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tv   CNN Tonight With Don Lemon  CNN  August 6, 2019 11:00pm-12:00am PDT

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and go see, fast & furious presents, hobbs & shaw. now playing. all right. quick notice. tomorrow we're going to use our time for a special reason. we're going to have a national conversation about what we can do to make things better. a cuomo primetime town hall, america under assault, the gun crisis. we're going to have a range of opinions because one side being heard is not enough. we have to figure out how to work together. so it will be our regular time 9:00 eastern, we're going to have survivors, we're going to have policy makers and leaders in all different areas to try to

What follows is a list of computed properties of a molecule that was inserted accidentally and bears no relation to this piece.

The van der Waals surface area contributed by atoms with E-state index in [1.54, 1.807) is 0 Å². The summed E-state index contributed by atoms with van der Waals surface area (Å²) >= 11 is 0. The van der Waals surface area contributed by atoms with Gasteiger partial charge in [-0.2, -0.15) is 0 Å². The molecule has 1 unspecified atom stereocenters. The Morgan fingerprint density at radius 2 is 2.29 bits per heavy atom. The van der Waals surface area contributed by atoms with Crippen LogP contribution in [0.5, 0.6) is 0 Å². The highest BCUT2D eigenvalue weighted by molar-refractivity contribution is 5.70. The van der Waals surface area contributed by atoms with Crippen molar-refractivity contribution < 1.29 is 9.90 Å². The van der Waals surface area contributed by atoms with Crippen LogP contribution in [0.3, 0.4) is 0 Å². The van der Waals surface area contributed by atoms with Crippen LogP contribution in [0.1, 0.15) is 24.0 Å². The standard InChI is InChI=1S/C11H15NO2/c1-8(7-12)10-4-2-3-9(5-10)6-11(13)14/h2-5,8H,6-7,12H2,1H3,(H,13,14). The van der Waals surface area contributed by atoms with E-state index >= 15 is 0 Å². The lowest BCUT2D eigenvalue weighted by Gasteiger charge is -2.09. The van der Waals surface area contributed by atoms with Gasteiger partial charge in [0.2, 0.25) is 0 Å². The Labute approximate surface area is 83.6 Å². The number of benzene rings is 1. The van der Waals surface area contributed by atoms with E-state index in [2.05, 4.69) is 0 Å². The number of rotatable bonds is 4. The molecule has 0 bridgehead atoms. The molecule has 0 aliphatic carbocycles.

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make a change because, let's be honest, it's been too long already. let's bring in d. lemon. they love you in el paso, d. lemon. one of the bright spots being here. other than love of community is the love that they have for you, which i take is an obvious manifestation of their being stressed. >> you want to tell everybody what the taxi driver called you the other day in detroit? >> chris lemon. he was also stressed. they are very much on edge here. i'm using -- i'm using comedy, some levity to lighten it up. they're very much on edge, but there is an opportunity in it, don. if the president comes here tomorrow and he acts like a president, people are going to be surprised, it will be a good thing. >> i agree. listen, you need to smile sometimes, but i can't imagine what the folks there are going through. as many times as we cover it, every experience is unique. every human being deserves dignity. everyone who died -- their lives were cut short or they were